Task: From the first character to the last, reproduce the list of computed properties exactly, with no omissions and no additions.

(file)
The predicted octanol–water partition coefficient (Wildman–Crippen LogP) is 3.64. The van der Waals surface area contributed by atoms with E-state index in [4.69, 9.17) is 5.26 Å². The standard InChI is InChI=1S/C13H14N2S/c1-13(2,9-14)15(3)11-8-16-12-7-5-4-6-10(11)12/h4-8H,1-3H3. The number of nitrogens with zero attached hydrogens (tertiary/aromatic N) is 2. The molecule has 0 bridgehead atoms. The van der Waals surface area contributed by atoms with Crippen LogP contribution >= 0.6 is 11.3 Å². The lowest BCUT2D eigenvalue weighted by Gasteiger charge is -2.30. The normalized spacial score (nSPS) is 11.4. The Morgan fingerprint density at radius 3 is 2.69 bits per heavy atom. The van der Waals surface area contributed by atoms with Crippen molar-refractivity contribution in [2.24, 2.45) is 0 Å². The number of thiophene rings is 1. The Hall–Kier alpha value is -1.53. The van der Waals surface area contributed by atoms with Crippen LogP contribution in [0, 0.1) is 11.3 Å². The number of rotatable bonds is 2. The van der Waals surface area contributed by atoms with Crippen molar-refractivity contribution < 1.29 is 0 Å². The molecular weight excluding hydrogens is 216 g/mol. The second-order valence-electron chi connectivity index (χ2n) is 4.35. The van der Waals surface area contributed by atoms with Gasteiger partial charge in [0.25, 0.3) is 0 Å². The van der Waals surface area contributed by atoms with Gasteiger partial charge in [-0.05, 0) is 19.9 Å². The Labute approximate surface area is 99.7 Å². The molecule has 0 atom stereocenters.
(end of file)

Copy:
The predicted octanol–water partition coefficient (Wildman–Crippen LogP) is 3.64. The van der Waals surface area contributed by atoms with E-state index in [4.69, 9.17) is 5.26 Å². The standard InChI is InChI=1S/C13H14N2S/c1-13(2,9-14)15(3)11-8-16-12-7-5-4-6-10(11)12/h4-8H,1-3H3. The number of nitrogens with zero attached hydrogens (tertiary/aromatic N) is 2. The molecule has 0 bridgehead atoms. The van der Waals surface area contributed by atoms with Crippen LogP contribution >= 0.6 is 11.3 Å². The lowest BCUT2D eigenvalue weighted by Gasteiger charge is -2.30. The normalized spacial score (nSPS) is 11.4. The Morgan fingerprint density at radius 3 is 2.69 bits per heavy atom. The van der Waals surface area contributed by atoms with Crippen molar-refractivity contribution in [2.24, 2.45) is 0 Å². The number of thiophene rings is 1. The Hall–Kier alpha value is -1.53. The van der Waals surface area contributed by atoms with Crippen LogP contribution in [0, 0.1) is 11.3 Å². The number of rotatable bonds is 2. The van der Waals surface area contributed by atoms with Crippen molar-refractivity contribution < 1.29 is 0 Å². The molecular weight excluding hydrogens is 216 g/mol. The second-order valence-electron chi connectivity index (χ2n) is 4.35. The van der Waals surface area contributed by atoms with Gasteiger partial charge in [0.25, 0.3) is 0 Å². The van der Waals surface area contributed by atoms with Gasteiger partial charge in [-0.05, 0) is 19.9 Å². The Labute approximate surface area is 99.7 Å². The molecule has 0 atom stereocenters.